Oliver Letwin: Climate change is the big test for Blair and G8

If discussions end with a whimper rather than a bang, we will have moved backwards

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On Africa, even if Gordon Brown's International Finance Facility proposal has been reduced in scale, there has been real progress. But on climate change, the signs so far are not encouraging. If, despite frantic, last-minute negotiations, the G8 climate change discussion ends with a whimper rather than a bang, we won't merely have failed to move forward - we will have moved backwards.

The risk is that, if the Prime Minister's hype isn't followed by visible advance, the world's media will conclude that it is all too difficult; the diplomats will become disenchanted; and the politicians will find it even more difficult to raise the necessary enthusiasm the next time round.

Some sceptics will, of course, be delighted if Mr Blair's attempt to put climate change centre-stage fails. They argue that we should not commit resources to the uncertain challenge of climate change when we could be addressing problems whose existence is certainly not in doubt - above all, global poverty. There are mischievous moments when one could wonder whether Mr Brown is covertly in this category.

But the sceptics are taking a reckless gamble. They are betting that, by avoiding action now, we can save some eco- nomic costs in the short term, without facing an immense social and economic penalty in the long term. If they are wrong, and the mainstream scientists are right, the long-term price of saving some money now will be terrible.

This is an unequal bet. It is not worth risking catastrophic climate change in the future for the sake of avoiding a mild reduction in the rate of global economic growth today - especially when many of the measures required to reduce greenhouse gas emissions also have wider environmental benefits.

The key to progress is the UN Convention on Climate Change which the last Conservative Government persuaded the US to sign. Ironically, this convention explicitly signs up to the scientific concerns that Mr Blair is now finding it difficult to persuade Mr Bush to accept.

It begins with the words: "acknowledging that change in the Earth's climate and its adverse effects are a common concern of humankind, concerned that human activities have been substantially increasing the atmospheric concentrations of greenhouse gases, that these increases enhance the natural greenhouse effect, and that this will result on average in an additional warming of the Earth's surface and atmosphere and may adversely affect natural ecosystems and mankind ..." One could hardly be clearer than that.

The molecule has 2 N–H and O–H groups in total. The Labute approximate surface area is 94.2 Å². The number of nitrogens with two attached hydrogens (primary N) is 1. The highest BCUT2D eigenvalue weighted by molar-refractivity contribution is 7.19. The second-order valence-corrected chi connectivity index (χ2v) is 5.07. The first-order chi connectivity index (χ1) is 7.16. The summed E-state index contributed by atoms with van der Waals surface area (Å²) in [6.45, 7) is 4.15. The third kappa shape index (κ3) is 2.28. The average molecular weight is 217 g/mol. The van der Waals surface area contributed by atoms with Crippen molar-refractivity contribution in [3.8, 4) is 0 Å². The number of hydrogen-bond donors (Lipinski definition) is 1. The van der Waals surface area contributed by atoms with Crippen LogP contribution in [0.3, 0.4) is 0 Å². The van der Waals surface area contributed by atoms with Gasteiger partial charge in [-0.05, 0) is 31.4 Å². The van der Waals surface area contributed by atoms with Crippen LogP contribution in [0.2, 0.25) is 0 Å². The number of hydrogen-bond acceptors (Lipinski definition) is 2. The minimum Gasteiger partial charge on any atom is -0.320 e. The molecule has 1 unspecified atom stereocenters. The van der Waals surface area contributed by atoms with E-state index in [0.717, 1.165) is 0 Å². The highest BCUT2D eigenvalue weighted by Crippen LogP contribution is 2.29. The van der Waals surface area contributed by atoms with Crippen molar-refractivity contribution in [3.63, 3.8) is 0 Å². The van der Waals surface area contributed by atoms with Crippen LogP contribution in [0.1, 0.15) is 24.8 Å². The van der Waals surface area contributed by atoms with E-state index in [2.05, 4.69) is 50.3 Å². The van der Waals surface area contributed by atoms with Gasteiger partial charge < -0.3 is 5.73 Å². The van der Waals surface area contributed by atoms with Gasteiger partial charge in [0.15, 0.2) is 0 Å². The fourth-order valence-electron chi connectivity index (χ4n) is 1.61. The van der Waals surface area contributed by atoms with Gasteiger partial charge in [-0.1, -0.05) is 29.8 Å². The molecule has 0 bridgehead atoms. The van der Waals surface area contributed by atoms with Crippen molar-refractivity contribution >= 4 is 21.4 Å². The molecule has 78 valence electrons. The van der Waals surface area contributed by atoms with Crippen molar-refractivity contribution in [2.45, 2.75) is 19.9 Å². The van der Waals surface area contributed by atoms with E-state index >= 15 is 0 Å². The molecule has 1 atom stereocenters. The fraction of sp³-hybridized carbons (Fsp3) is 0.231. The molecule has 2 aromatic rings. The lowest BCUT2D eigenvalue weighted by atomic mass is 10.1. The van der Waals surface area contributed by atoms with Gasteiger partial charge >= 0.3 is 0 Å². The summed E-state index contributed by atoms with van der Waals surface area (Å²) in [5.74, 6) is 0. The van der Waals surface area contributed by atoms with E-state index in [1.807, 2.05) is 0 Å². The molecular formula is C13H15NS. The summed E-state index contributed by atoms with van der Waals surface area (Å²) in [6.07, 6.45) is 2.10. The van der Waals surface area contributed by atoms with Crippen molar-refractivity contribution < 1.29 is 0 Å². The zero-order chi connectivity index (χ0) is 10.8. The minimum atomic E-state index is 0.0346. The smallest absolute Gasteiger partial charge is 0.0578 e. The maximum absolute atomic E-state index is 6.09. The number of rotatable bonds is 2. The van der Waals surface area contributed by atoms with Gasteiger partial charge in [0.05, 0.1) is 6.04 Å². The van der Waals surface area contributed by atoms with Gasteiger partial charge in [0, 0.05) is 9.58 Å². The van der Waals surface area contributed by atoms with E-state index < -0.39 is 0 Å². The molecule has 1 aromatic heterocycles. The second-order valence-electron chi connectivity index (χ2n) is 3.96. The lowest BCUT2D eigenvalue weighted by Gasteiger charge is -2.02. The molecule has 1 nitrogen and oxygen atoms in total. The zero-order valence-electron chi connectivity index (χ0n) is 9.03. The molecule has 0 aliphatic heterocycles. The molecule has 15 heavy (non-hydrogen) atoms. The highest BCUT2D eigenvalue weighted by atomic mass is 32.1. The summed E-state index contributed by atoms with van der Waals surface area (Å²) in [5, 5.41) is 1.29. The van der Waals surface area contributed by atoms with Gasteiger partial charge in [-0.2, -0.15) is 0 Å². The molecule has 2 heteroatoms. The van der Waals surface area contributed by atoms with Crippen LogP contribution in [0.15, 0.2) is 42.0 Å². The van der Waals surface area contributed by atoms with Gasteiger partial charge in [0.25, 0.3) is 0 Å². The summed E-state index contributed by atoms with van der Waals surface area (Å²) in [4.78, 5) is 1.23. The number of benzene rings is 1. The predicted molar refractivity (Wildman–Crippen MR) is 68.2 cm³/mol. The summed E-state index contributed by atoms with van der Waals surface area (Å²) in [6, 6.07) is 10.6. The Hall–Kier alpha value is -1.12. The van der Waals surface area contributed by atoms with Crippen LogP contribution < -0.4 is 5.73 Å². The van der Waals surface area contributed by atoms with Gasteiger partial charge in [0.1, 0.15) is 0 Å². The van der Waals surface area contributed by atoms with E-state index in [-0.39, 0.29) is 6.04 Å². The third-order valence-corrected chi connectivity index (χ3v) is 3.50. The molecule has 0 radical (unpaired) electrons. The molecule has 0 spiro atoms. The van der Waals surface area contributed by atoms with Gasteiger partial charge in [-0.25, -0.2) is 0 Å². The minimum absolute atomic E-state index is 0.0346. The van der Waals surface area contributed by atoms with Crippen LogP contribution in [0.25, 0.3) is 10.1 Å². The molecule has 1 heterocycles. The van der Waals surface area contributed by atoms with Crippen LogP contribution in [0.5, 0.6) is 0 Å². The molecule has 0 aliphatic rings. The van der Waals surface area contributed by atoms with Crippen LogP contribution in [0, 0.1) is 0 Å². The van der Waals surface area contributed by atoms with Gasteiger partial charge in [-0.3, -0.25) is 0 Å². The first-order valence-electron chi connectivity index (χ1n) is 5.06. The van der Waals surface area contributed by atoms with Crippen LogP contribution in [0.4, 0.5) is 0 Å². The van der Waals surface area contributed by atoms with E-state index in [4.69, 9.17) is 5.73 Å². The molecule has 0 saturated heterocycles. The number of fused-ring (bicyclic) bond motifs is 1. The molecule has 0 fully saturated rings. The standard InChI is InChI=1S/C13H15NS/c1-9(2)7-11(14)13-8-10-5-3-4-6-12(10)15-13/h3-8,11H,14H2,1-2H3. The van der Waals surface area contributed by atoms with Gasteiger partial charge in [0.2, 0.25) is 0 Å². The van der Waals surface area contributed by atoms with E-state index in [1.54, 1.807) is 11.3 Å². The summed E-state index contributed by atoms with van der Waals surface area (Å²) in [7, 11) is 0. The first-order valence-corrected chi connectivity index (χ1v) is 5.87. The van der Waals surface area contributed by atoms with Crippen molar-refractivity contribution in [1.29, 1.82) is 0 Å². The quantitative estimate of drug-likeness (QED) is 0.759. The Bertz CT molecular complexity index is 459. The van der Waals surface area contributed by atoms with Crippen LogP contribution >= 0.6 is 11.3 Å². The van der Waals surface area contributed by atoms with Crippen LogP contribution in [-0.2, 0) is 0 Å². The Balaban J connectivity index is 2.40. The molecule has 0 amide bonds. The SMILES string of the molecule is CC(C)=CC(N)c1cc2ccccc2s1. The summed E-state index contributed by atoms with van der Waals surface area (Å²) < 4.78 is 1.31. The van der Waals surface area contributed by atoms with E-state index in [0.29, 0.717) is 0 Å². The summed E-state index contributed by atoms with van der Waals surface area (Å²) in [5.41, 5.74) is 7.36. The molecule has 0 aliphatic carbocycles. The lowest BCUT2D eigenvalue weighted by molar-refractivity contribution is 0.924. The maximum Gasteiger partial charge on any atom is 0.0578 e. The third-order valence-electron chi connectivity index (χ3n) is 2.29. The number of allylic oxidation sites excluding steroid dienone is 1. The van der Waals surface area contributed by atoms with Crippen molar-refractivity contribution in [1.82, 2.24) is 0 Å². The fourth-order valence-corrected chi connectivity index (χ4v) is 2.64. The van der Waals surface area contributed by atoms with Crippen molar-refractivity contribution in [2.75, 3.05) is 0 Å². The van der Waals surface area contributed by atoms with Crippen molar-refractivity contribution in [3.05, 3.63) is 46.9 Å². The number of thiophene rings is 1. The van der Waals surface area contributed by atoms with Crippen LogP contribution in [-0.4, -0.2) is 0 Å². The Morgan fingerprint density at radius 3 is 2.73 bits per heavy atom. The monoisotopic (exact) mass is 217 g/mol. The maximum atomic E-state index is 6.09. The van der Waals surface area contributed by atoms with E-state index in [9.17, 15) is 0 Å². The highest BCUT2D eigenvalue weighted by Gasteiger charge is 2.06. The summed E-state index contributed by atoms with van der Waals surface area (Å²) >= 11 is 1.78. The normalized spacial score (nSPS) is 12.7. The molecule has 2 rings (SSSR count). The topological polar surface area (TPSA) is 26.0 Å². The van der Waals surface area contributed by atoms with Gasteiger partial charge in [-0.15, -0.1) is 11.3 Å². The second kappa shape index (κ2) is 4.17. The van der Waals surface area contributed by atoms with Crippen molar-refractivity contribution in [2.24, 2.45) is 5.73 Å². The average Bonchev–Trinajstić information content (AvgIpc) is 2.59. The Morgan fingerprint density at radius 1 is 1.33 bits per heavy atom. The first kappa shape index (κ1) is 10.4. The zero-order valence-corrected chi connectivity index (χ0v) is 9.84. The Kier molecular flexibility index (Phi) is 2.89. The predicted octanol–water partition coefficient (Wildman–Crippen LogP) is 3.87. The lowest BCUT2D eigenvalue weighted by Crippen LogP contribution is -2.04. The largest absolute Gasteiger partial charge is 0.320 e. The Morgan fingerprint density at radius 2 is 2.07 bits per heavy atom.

Given the existence of the convention, and the clarity of its intent, there is little (if any) point in the G8 having long, metaphysical debates. The Prime Minister's task, as the master-negotiator, is to find a practical way of maintaining momentum. This must mean using the framework provided by the convention - and the meeting of the convention countries in Montreal later this year - to coax the United States on one side and the emerging giants of India and China on the other into simultaneous movement. Simultaneity is the crux, because it is the fear of competitive disadvantage, rather than the fear of the absolute economic costs, that is really driving the reluctance of the three great, dynamic economies of the US, India and China to take serious action.

What is needed is a system of mutually assured action, in which each party eventually agrees to a package of targets and delivery mechanisms, secure in the knowledge that all other parties are headed in the same direction.

It would be wholly unrealistic to expect an agreement of mutually assured action at Gleneagles. But what could still be achieved is the establishment of a critical path towards such an agreement. This would provide a new momentum and prevent the over-hyped Gleneagles meeting turning into a serious reverse.

The right analogy for the climate change negotiations is not global poverty. It is nuclear weapons and strategic arms reduction. We need to move from a position in which we are threatened with mutual destruction to one in which, through a series of strategic carbon reduction treaties, we achieve progressive economic and environmental détente. Perhaps what we are missing is Henry Kissinger?

The writer is the shadow Environment Secretary

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